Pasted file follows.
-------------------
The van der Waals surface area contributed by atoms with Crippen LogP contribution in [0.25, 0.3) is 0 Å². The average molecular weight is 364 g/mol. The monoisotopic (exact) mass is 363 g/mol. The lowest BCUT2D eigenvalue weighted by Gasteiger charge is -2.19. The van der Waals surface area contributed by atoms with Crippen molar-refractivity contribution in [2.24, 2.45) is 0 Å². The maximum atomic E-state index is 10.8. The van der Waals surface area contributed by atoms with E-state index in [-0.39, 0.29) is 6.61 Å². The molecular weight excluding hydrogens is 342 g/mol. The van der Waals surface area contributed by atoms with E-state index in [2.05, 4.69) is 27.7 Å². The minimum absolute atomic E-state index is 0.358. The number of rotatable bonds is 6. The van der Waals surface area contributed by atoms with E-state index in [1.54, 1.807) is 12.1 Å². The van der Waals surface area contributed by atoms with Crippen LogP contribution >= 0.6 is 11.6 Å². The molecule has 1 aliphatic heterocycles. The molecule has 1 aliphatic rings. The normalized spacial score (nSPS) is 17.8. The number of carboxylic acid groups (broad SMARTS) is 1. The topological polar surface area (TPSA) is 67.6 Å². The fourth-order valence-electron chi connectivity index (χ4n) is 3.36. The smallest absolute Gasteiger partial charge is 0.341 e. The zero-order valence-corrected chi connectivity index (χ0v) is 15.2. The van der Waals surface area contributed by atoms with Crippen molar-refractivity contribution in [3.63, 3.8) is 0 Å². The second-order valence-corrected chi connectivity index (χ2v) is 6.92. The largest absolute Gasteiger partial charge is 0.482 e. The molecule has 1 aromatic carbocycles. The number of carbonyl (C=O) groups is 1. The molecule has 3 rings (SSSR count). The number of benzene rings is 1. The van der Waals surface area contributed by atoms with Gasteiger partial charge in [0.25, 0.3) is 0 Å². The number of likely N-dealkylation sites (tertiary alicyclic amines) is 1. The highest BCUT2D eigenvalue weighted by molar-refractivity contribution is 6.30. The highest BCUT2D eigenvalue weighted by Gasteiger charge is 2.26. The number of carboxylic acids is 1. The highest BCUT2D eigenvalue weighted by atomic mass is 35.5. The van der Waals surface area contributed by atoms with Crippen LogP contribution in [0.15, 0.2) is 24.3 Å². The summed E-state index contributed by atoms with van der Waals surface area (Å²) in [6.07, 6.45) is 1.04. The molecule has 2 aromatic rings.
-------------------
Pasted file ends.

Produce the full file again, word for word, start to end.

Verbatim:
The van der Waals surface area contributed by atoms with Crippen LogP contribution in [0.25, 0.3) is 0 Å². The average molecular weight is 364 g/mol. The monoisotopic (exact) mass is 363 g/mol. The lowest BCUT2D eigenvalue weighted by Gasteiger charge is -2.19. The van der Waals surface area contributed by atoms with Crippen molar-refractivity contribution in [2.24, 2.45) is 0 Å². The maximum atomic E-state index is 10.8. The van der Waals surface area contributed by atoms with E-state index in [-0.39, 0.29) is 6.61 Å². The molecular weight excluding hydrogens is 342 g/mol. The van der Waals surface area contributed by atoms with E-state index in [2.05, 4.69) is 27.7 Å². The minimum absolute atomic E-state index is 0.358. The number of rotatable bonds is 6. The van der Waals surface area contributed by atoms with E-state index in [1.54, 1.807) is 12.1 Å². The van der Waals surface area contributed by atoms with Crippen LogP contribution >= 0.6 is 11.6 Å². The molecule has 1 aliphatic heterocycles. The molecule has 1 aliphatic rings. The normalized spacial score (nSPS) is 17.8. The number of carboxylic acid groups (broad SMARTS) is 1. The topological polar surface area (TPSA) is 67.6 Å². The fourth-order valence-electron chi connectivity index (χ4n) is 3.36. The smallest absolute Gasteiger partial charge is 0.341 e. The zero-order valence-corrected chi connectivity index (χ0v) is 15.2. The van der Waals surface area contributed by atoms with Crippen molar-refractivity contribution in [3.63, 3.8) is 0 Å². The second-order valence-corrected chi connectivity index (χ2v) is 6.92. The largest absolute Gasteiger partial charge is 0.482 e. The molecule has 1 aromatic carbocycles. The number of carbonyl (C=O) groups is 1. The molecule has 3 rings (SSSR count). The number of benzene rings is 1. The van der Waals surface area contributed by atoms with Gasteiger partial charge in [0.25, 0.3) is 0 Å². The number of likely N-dealkylation sites (tertiary alicyclic amines) is 1. The highest BCUT2D eigenvalue weighted by molar-refractivity contribution is 6.30. The highest BCUT2D eigenvalue weighted by Gasteiger charge is 2.26. The number of carboxylic acids is 1. The highest BCUT2D eigenvalue weighted by atomic mass is 35.5. The van der Waals surface area contributed by atoms with Crippen LogP contribution in [0.15, 0.2) is 24.3 Å². The summed E-state index contributed by atoms with van der Waals surface area (Å²) in [6.07, 6.45) is 1.04. The molecule has 2 aromatic rings.